Day 239 | 7 September 2015 | Day of Rest in Ahmedabad | The Walk of Hope 2015-16

  • Sri M in an interactive session with the students of Riverside School Ahmedabad
    1.Sir-at-an-interactive-session-with-the-students-of-the-Riverside-School,-Ahmedabad,-Gujarat
  • 2.Sir-with-the-students-&-teachers-of-the-Riverside-School,-Ahmedabad,-Gujarat
  • Sri M with Geet Sethi, former World Billiards Champion and founder of Riverside School Ahmedabad
    3.Sir-with-Geet-Sethi,-former-World-Billiards-Champion-&-founder-of-the-Riverside-School,-Ahmedabad,-Gujarat
  • At the Rajbhavan with the Hon Governor of Gujarat Shri OP Kohli - Gandhinagar
    4.At-the-Rajbhavan-with-the-Honourable-Governor-of-Gujarat,-Shri-O-P-Kohli,-Gandhinagar,-Gujarat
  • Sri M addresses the select audience at Rajbhavan, Gandhinagar
    5.Sir-addresses-select-invitees-at-the-Rajbhavan,-Gandhinagar,-Gujarat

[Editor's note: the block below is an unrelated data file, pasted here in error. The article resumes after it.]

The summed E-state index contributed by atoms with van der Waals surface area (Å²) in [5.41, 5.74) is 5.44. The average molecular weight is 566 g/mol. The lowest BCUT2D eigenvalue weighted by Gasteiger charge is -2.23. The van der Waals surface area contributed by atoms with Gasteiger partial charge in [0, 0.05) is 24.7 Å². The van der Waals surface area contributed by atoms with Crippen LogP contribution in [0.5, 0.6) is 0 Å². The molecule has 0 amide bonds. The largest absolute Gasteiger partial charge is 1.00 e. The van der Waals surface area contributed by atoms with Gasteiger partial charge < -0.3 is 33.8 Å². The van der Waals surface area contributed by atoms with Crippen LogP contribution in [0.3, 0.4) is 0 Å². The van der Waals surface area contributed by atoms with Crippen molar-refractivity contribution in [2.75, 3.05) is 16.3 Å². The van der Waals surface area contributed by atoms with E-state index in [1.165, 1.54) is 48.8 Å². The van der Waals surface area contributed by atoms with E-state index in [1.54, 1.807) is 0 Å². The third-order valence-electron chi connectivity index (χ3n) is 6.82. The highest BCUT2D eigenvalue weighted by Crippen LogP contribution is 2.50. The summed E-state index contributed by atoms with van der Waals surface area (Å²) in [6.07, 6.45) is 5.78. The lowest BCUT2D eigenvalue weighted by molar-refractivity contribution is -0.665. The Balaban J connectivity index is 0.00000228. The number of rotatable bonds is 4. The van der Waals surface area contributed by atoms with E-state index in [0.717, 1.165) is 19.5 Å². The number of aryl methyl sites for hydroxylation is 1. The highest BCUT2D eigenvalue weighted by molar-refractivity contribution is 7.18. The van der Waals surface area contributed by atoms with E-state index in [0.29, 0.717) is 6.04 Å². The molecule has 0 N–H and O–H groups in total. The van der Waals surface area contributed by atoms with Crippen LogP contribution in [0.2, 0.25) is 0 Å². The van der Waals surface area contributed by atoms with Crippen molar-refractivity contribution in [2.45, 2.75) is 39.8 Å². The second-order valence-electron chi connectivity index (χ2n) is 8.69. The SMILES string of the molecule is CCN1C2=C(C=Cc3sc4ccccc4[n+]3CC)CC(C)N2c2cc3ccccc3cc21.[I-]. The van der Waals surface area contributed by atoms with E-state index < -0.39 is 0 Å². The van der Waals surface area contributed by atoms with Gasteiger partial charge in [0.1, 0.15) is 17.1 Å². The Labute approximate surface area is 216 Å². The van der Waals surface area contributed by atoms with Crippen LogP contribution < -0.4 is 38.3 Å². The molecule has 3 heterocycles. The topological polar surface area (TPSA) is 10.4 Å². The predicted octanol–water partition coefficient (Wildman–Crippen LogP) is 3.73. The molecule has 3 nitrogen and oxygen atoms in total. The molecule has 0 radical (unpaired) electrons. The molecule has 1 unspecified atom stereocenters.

• Shri OP Kohli, Hon Governor of Gujarat welcomes Sri M to Rajbhavan - Gandhinagar
    6.Shri-O-P-Kohli,-Honourable-Governor-of-Gujarat-welcomes-Sir-at-the-Rajbhavan,-Gandhinagar,-Gujarat
  • 'Let us all be illumined' - Sri M during his address at the Rajbhavan
    7.
  • 8.Sir
  • The Honorable Governor of Gujarat during his address - Rajbhavan
    9.The-Honourable-Governor-of-Gujarat,-during-his-address,-Rajbhavan,-Gandhinagar,-Gujarat
Today was a rest day for Walk of Hope. The rest was very welcome after the full day yesterday—which included the Nirahar Satyagraha and the evening Satsang at the Sabarmati Ashram. However, during the day, Sri M visited and interacted with the students of the Riverside School. The interaction and dialogue between Sri M and the 100 odd students was a very special one. Sri M interacted with Sri Geet Sethi — former World Billiards Champion, a founder member of the school.